A slightly more senseful example of a multi-namespace use case:

<div bind-notifier="{ b: bananas, ic: icecream }">
  <span>Banana count: {{:b:bananas.length}}</span>
  <span>Icecream count: {{:ic:icecream.length}}</span>
  <span>Possible Banana Splits: {{:ic:b:icecream.length / bananas.length}}</span>
</div>

one could substitute bananas for bananas.length in this example (same goes for icecream).

  • If our banana count changes, we want to print out the new amount.
  • If our icecream count changes, we want to print that out too.
  • If either of the two change, we need to recalculate how many banana splits we can make and print that out.

It's a very naive example but I think it does show merit for keeping it around. Assuming we don't have a significant amount of fluctuation in the amount of bananas our ice cream we have - in which case a regular binding would be the way to go.

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kasperlewau Jul 26, 2015

@ProLoser I've updated my reply with a multiple namespaces example that I feel is a little easier to reason about.

kasperlewau commented Jul 26, 2015

@ProLoser I've updated my reply with a multiple namespaces example that I feel is a little easier to reason about.

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@kasperlewau Sorry for the tardy response, I was responding weird. Your solution is awesome!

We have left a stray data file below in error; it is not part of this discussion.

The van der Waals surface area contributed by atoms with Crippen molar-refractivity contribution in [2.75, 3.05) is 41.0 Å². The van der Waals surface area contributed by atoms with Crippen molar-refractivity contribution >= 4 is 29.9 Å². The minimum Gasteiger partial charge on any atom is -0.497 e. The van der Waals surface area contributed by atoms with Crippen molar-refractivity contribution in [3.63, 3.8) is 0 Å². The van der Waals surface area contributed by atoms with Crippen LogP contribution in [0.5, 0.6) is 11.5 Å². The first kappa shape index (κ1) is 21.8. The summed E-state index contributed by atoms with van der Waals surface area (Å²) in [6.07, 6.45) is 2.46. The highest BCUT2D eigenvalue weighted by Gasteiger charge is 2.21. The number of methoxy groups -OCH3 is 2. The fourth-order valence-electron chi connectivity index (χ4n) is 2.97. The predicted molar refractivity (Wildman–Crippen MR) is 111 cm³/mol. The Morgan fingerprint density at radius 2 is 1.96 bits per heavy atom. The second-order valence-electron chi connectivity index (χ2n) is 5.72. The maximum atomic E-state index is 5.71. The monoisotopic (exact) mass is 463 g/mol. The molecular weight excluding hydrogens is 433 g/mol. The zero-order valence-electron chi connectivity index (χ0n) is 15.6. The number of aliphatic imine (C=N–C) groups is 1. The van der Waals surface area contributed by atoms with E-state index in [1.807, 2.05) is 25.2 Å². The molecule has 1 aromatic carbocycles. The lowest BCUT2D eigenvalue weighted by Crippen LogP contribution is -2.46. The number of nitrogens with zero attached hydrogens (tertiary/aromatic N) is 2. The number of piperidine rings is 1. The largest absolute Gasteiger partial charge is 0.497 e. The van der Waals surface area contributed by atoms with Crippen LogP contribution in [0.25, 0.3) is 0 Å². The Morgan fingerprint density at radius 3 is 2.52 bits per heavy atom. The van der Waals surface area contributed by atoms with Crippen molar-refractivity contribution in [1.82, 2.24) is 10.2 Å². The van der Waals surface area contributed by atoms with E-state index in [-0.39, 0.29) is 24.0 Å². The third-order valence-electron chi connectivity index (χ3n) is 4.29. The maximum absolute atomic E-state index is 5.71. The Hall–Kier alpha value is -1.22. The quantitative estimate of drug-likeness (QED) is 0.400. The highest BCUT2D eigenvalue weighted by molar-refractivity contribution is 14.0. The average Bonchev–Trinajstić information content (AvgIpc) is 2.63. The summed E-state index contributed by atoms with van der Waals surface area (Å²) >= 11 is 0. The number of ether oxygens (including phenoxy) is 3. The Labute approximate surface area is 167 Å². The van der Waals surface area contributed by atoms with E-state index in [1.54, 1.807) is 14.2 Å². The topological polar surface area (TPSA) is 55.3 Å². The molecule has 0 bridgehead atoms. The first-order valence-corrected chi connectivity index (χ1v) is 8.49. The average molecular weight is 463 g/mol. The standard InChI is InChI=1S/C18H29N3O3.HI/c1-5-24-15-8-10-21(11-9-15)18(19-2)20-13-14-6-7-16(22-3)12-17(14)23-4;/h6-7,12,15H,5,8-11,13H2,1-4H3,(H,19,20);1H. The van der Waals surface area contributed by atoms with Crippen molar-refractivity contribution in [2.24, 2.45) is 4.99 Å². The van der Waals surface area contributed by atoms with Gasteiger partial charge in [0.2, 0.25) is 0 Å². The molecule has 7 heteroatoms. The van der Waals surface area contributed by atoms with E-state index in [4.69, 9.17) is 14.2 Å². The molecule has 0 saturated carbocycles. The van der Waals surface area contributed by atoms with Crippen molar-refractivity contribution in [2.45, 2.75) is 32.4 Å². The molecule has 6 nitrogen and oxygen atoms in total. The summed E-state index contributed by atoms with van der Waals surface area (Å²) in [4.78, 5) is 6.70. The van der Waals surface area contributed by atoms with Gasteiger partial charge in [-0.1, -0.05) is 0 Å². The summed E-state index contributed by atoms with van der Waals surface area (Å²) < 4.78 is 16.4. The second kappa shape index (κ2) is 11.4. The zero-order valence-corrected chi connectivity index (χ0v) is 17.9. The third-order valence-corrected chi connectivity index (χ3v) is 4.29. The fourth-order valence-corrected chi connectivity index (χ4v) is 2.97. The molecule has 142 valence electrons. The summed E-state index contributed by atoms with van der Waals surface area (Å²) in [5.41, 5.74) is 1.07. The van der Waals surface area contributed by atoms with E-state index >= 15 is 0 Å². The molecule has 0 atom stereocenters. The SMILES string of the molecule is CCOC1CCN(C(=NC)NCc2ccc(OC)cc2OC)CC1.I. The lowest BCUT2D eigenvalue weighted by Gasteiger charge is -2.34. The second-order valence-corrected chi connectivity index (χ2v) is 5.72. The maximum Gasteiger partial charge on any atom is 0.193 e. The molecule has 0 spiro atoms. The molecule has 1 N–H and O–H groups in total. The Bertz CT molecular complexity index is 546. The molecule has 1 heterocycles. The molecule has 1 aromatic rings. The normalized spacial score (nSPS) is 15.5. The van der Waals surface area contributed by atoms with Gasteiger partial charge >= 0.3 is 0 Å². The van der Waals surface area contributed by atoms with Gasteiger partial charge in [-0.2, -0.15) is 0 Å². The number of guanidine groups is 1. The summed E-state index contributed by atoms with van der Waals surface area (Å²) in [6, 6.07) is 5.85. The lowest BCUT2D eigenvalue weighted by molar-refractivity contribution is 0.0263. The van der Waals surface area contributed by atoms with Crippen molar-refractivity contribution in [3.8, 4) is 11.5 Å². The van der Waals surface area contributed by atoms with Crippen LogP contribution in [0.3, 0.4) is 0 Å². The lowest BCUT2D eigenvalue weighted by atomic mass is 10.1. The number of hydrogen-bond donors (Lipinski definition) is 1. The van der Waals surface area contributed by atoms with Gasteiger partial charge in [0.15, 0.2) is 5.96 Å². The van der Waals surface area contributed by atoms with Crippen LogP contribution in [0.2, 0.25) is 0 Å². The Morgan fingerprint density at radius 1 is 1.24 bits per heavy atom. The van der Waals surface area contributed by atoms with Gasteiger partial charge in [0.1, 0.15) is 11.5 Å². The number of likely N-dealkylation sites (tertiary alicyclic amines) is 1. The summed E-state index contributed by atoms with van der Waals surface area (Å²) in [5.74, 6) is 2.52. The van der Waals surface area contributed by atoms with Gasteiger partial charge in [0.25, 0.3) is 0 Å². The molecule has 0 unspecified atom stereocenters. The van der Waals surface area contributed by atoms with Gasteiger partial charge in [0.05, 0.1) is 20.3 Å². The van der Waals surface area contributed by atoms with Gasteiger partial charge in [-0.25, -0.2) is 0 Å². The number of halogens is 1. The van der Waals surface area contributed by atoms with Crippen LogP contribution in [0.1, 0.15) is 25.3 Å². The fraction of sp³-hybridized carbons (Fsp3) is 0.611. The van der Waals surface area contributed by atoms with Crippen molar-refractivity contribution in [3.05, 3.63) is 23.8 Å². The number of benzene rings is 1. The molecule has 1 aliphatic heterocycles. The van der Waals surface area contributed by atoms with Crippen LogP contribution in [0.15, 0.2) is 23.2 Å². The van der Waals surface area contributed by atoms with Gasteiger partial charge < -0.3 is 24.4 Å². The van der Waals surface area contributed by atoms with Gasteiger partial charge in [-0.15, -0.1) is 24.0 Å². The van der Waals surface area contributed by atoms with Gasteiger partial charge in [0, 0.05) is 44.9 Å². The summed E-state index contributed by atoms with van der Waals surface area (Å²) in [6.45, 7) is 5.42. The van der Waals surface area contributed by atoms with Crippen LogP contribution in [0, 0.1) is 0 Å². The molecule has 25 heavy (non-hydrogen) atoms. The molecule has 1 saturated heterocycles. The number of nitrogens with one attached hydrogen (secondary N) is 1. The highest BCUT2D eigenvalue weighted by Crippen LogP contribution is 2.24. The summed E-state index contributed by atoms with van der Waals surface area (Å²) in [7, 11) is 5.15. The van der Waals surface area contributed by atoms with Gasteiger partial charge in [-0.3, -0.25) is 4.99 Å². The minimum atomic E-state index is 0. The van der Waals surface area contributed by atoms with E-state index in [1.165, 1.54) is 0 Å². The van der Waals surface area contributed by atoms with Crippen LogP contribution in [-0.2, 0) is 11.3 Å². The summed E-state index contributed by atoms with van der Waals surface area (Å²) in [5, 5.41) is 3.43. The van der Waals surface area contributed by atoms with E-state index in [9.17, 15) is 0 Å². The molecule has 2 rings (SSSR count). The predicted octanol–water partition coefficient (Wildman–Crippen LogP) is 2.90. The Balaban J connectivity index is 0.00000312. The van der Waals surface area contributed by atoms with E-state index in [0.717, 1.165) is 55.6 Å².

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ProLoser commented Oct 19, 2015

@kasperlewau Sorry for the tardy response, I was responding weird. Your solution is awesome!

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Narretz Oct 26, 2017

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We are trying to add #10658 as a general way to detach / re-attach scope listeners on demand. Bind / Expression namespaces as seen in this PR will not be implemented.

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Narretz commented Oct 26, 2017

We are trying to add #10658 as a general way to detach / re-attach scope listeners on demand. Bind / Expression namespaces as seen in this PR will not be implemented.

@Narretz Narretz closed this Oct 26, 2017

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If you want to help out with #10658, please ping us in the PR.

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Narretz commented Oct 26, 2017

If you want to help out with #10658, please ping us in the PR.